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Creating an Internship for Yourself

by Ned Khatrichettri, internship coordinator; Megan Randall, career coach; and Cameron Vakilian, academic advisor


Whether you have recently declared a major or are working through your respective curriculum, the College of Humanities is excited about your new academic year. Everyone in the college is invested in your academic, personal and professional success.

It is never too early to start thinking about your professional interests or aspirations. A great way to “test drive” what you might want to do for the next step in your career is by completing an internship to figure out both your likes and dislikes, which are equally critical to helping you figure out your goals. Furthermore, internships are invaluable in giving you hands-on work experience and helping you acquire and strengthen skills in communication (oral and written), problem-solving skills and team work. These three skills are the top three things employers want to see on your resume, and gaining a mastery of them during your time at the University of Utah will help you stand out to employers upon graduation.

The College of Humanities is also aware that you may have a lot going on outside of your studies. For example, you may be working several part-time jobs or have a full-time job. We understand it may not be easy, or even realistic to add another responsibility like an internship. This is precisely why we wrote instructions on how to create an internship for yourself, so you can create one from a job you already have.

It is important to keep in mind that internships are not the same as jobs, and they have certain characteristics that distinguish them. Below are items to consider prior to creating an internship for yourself out of your current job.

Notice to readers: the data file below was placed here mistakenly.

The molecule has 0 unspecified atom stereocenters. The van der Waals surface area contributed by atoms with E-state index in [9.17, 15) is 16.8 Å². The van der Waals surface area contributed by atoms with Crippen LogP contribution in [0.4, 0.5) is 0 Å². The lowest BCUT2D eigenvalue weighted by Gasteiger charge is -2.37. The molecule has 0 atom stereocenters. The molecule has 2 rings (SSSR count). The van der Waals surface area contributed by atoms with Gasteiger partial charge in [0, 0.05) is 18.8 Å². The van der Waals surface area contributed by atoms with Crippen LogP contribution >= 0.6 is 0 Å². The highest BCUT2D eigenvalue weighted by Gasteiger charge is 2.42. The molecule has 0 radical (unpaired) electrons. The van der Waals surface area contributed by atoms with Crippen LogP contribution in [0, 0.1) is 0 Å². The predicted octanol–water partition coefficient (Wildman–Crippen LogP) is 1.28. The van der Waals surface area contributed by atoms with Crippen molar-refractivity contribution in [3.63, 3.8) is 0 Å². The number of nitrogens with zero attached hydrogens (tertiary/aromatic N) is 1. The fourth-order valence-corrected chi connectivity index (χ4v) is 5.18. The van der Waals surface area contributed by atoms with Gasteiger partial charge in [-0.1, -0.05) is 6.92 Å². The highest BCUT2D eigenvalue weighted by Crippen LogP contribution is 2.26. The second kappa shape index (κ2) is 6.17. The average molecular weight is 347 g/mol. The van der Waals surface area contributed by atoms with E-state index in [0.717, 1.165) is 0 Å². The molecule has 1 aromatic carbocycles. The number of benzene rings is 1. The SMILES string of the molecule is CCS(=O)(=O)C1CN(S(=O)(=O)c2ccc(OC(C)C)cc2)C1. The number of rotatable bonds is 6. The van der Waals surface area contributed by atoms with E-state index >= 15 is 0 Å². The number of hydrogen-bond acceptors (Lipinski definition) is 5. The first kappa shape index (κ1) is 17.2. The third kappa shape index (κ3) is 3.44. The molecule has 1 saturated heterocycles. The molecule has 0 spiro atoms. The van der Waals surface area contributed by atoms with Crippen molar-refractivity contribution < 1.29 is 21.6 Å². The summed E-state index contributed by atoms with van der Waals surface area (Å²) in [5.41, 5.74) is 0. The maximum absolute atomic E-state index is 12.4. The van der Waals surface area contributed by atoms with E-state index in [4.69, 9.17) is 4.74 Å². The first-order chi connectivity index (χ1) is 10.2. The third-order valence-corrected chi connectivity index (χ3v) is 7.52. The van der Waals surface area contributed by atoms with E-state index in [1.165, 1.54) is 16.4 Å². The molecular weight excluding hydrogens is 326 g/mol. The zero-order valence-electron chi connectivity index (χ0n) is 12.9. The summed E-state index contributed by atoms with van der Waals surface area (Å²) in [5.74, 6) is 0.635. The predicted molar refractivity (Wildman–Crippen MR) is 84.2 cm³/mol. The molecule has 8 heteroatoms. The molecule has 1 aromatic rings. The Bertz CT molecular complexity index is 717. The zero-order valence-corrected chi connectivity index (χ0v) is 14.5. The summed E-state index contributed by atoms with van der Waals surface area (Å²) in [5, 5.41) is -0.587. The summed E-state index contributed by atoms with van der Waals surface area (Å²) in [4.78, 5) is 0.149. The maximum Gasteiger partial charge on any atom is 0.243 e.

• Responsibilities of internships must be separate (or in addition) to the responsibilities of the regular job. These newly assigned duties must contribute to educational and professional goals and incorporate what is learned in your academic studies.
  • Duties of the internship must have a start and end date. For example, working on social media campaign for several months on top of your primary job-related tasks.
  • There is a supervisor specific to the internship duties who can provide professional guidance.

There are many logistical benefits to creating an internship where you already work. For example, your work and internship site will probably be at one location, which can cut down your commute time and save you gas money. Secondly, a combined internship and job is a unique opportunity. When you articulate this kind of engagement in future interviews while highlighting your acquired transferable skills, it demonstrates that you took initiative to think outside the box and were resourceful in creating this kind of hands-on learning opportunity. 

To discuss the option to create an internship for yourself, request an appointment with Ned Khatrichettri, internship coordinator for the College of Humanities or Megan Randal, career coach and liaison to the College of Humanities. 

Last Updated: 9/19/22